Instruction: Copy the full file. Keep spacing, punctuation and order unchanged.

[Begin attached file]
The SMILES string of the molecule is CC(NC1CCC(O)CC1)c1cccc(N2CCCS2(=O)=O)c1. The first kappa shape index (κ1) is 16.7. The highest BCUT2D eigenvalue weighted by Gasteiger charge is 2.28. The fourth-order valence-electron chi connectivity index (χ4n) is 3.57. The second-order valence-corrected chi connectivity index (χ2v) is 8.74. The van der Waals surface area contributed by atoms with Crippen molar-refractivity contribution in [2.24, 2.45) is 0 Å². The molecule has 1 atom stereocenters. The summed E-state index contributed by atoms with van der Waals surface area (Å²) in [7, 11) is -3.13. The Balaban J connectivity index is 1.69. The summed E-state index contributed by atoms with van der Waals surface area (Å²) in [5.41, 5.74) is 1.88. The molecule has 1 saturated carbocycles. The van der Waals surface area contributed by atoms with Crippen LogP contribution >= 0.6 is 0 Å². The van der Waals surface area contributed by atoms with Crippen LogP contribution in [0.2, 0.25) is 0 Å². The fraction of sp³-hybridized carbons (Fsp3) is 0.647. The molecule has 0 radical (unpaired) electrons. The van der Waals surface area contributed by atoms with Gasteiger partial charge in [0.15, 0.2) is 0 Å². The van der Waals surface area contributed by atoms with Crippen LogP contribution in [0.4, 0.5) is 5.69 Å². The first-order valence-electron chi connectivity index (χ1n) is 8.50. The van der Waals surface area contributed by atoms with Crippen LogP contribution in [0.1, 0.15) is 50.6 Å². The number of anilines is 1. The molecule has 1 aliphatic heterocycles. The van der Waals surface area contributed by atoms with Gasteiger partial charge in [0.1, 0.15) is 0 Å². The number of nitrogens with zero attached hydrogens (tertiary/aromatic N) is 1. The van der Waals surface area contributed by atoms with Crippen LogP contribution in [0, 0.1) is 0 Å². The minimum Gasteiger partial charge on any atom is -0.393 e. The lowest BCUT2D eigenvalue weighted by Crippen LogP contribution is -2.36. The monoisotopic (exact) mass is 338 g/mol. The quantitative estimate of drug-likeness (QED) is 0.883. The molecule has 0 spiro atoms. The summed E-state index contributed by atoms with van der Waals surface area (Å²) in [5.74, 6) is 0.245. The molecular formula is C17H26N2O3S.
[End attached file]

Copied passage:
The SMILES string of the molecule is CC(NC1CCC(O)CC1)c1cccc(N2CCCS2(=O)=O)c1. The first kappa shape index (κ1) is 16.7. The highest BCUT2D eigenvalue weighted by Gasteiger charge is 2.28. The fourth-order valence-electron chi connectivity index (χ4n) is 3.57. The second-order valence-corrected chi connectivity index (χ2v) is 8.74. The van der Waals surface area contributed by atoms with Crippen molar-refractivity contribution in [2.24, 2.45) is 0 Å². The molecule has 1 atom stereocenters. The summed E-state index contributed by atoms with van der Waals surface area (Å²) in [7, 11) is -3.13. The Balaban J connectivity index is 1.69. The summed E-state index contributed by atoms with van der Waals surface area (Å²) in [5.41, 5.74) is 1.88. The molecule has 1 saturated carbocycles. The van der Waals surface area contributed by atoms with Crippen LogP contribution >= 0.6 is 0 Å². The van der Waals surface area contributed by atoms with Crippen LogP contribution in [0.2, 0.25) is 0 Å². The fraction of sp³-hybridized carbons (Fsp3) is 0.647. The molecule has 0 radical (unpaired) electrons. The van der Waals surface area contributed by atoms with Gasteiger partial charge in [0.15, 0.2) is 0 Å². The van der Waals surface area contributed by atoms with Crippen LogP contribution in [0.4, 0.5) is 5.69 Å². The first-order valence-electron chi connectivity index (χ1n) is 8.50. The van der Waals surface area contributed by atoms with Crippen LogP contribution in [0.1, 0.15) is 50.6 Å². The number of anilines is 1. The molecule has 1 aliphatic heterocycles. The van der Waals surface area contributed by atoms with Gasteiger partial charge in [0.1, 0.15) is 0 Å². The number of nitrogens with zero attached hydrogens (tertiary/aromatic N) is 1. The van der Waals surface area contributed by atoms with Crippen LogP contribution in [0, 0.1) is 0 Å². The minimum Gasteiger partial charge on any atom is -0.393 e. The lowest BCUT2D eigenvalue weighted by Crippen LogP contribution is -2.36. The monoisotopic (exact) mass is 338 g/mol. The quantitative estimate of drug-likeness (QED) is 0.883. The molecule has 0 spiro atoms. The summed E-state index contributed by atoms with van der Waals surface area (Å²) in [5.74, 6) is 0.245. The molecular formula is C17H26N2O3S.